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Surge in Attacks on Chinese Nationals, Projects Amid Pakistan’s Dire Security Situation

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Surge in Attacks on Chinese Nationals, Projects Amid Pakistan’s Dire Security Situation

The suicide bombing near Besham in Khyber Pakhtunkhwa province was the third attack on Chinese nationals and projects in less than a week.

Surge in Attacks on Chinese Nationals, Projects Amid Pakistan’s Dire Security Situation

Police officers examine the site of suicide bombing at a highway in Shangla, district in the Pakistan’s Khyber Pakhtunkhwa province, March 26, 2024.

Credit: AP Photo

On March 26, a suicide bomber rammed his explosive-laden car into a convoy of Chinese engineers near Besham in Pakistan’s Khyber Pakhtunkhwa province. The convoy was en route from Islamabad to the site of the Dasu hydropower project, a 4,320-megawatt power project on the Indus River. The attack left five Chinese engineers and their driver dead.

This was the third attack targeting Chinese projects and nationals in Pakistan since March 20. Earlier, the Baloch Liberation Army’s suicide squad, the Majeed Brigade, tried to enter the Gwadar Port Authority (GPA) complex on March 20 and Pakistan’s second largest naval airbase, the PNS Siddique, in Balochistan on March 26. Pakistani security forces repulsed both attempts, but not without casualties among security personnel. (It bears mention that the GPA complex houses Chinese workers while its drones are stationed at the PNS Siddique.)

No group has claimed responsibility for the suicide attack in Besham.

Amid Pakistan’s deteriorating security situation, the fresh wave of attacks against Chinese projects and nationals can slow the progress on the China-Pakistan Economic Corridor (CPEC), the $60 billion centerpiece of China’s Belt and Road Initiative, comprising infrastructure, energy, and industrial projects. In the aftermath of the attack, China has suspended work on the Dasu and Tarbela fifth extension hydropower projects.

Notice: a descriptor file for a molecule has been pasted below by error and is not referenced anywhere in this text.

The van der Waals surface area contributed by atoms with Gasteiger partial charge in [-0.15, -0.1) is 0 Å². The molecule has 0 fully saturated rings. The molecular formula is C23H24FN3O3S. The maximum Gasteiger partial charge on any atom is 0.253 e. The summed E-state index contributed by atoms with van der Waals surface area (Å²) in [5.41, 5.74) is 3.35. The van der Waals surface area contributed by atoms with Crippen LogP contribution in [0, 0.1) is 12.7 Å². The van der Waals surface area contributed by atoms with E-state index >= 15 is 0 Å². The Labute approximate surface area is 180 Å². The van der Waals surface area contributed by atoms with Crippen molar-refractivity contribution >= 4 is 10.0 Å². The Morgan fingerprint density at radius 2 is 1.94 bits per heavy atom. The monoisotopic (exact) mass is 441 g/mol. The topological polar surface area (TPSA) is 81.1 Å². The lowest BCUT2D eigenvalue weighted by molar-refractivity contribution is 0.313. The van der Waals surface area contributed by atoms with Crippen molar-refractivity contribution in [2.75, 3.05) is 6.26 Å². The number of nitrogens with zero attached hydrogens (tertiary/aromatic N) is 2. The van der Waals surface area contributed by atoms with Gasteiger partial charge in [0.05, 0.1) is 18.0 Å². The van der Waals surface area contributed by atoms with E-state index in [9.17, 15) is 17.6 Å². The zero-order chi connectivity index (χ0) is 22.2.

On the one hand, the Besham attack will raise concerns about the efficacy of Pakistan’s security measures to protect Chinese workers and projects. On the other, it will undermine the fledgling Pakistan Muslim League-Nawaz (PML-N)-led coalition government’s effort to negotiate new projects with China under CPEC’s second phase.

The Besham suicide attack is the second time that militants have targeted the Dasu hydropower project. In mid-2021, another suicide bombing targeting a bus of Chinese engineers left nine of them dead. Interestingly, no group claimed responsibility for that attack as well. In July 2023, Pakistan set up a task force, comprising personnel of the Pakistan Army, the Punjab Rangers, police, and Gilgit Baltistan Scouts, to protect the Dasu hydropower project.

The Besham attack will raise serious questions about the task force’s efficacy. It can be expected to revive the old Chinese demands of allowing private security companies to protect Chinese projects and nationals in Pakistan.